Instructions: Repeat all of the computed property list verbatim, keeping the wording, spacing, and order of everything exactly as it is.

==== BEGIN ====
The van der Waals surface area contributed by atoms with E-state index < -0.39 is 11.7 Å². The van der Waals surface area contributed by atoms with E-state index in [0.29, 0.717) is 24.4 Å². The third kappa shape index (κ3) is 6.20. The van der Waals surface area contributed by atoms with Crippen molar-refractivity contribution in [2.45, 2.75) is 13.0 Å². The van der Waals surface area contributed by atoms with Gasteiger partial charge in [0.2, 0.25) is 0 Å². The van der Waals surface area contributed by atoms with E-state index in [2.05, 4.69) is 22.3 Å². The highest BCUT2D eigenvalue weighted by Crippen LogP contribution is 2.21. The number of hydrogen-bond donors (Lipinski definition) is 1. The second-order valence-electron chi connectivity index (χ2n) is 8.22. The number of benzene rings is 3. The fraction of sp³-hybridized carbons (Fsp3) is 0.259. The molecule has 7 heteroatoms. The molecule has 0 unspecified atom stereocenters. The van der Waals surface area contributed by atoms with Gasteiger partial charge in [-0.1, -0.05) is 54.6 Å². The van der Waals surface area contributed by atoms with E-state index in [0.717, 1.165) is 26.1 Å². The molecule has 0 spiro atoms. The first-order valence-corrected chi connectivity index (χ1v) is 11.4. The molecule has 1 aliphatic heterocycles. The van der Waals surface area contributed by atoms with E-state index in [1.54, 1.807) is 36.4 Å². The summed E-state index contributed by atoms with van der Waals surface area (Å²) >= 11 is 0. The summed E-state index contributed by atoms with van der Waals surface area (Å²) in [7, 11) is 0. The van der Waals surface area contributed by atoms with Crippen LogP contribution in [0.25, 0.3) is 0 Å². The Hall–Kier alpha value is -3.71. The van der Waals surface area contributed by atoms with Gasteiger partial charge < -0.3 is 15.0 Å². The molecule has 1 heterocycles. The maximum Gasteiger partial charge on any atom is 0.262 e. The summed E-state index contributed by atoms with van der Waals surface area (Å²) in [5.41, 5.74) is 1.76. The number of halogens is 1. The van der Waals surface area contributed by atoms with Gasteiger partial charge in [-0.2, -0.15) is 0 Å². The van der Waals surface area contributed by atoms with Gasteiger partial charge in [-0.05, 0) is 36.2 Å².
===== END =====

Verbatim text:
The van der Waals surface area contributed by atoms with E-state index < -0.39 is 11.7 Å². The van der Waals surface area contributed by atoms with E-state index in [0.29, 0.717) is 24.4 Å². The third kappa shape index (κ3) is 6.20. The van der Waals surface area contributed by atoms with Crippen molar-refractivity contribution in [2.45, 2.75) is 13.0 Å². The van der Waals surface area contributed by atoms with Gasteiger partial charge in [0.2, 0.25) is 0 Å². The van der Waals surface area contributed by atoms with E-state index in [2.05, 4.69) is 22.3 Å². The highest BCUT2D eigenvalue weighted by Crippen LogP contribution is 2.21. The number of hydrogen-bond donors (Lipinski definition) is 1. The second-order valence-electron chi connectivity index (χ2n) is 8.22. The number of benzene rings is 3. The fraction of sp³-hybridized carbons (Fsp3) is 0.259. The molecule has 7 heteroatoms. The molecule has 0 unspecified atom stereocenters. The van der Waals surface area contributed by atoms with Gasteiger partial charge in [-0.1, -0.05) is 54.6 Å². The van der Waals surface area contributed by atoms with E-state index in [0.717, 1.165) is 26.1 Å². The molecule has 0 spiro atoms. The first-order valence-corrected chi connectivity index (χ1v) is 11.4. The molecule has 1 aliphatic heterocycles. The van der Waals surface area contributed by atoms with E-state index in [1.54, 1.807) is 36.4 Å². The summed E-state index contributed by atoms with van der Waals surface area (Å²) >= 11 is 0. The summed E-state index contributed by atoms with van der Waals surface area (Å²) in [7, 11) is 0. The van der Waals surface area contributed by atoms with Crippen LogP contribution in [0.25, 0.3) is 0 Å². The Hall–Kier alpha value is -3.71. The van der Waals surface area contributed by atoms with Gasteiger partial charge < -0.3 is 15.0 Å². The molecule has 1 heterocycles. The maximum Gasteiger partial charge on any atom is 0.262 e. The summed E-state index contributed by atoms with van der Waals surface area (Å²) in [5.41, 5.74) is 1.76. The number of halogens is 1. The van der Waals surface area contributed by atoms with Gasteiger partial charge in [-0.2, -0.15) is 0 Å². The van der Waals surface area contributed by atoms with Gasteiger partial charge in [-0.05, 0) is 36.2 Å².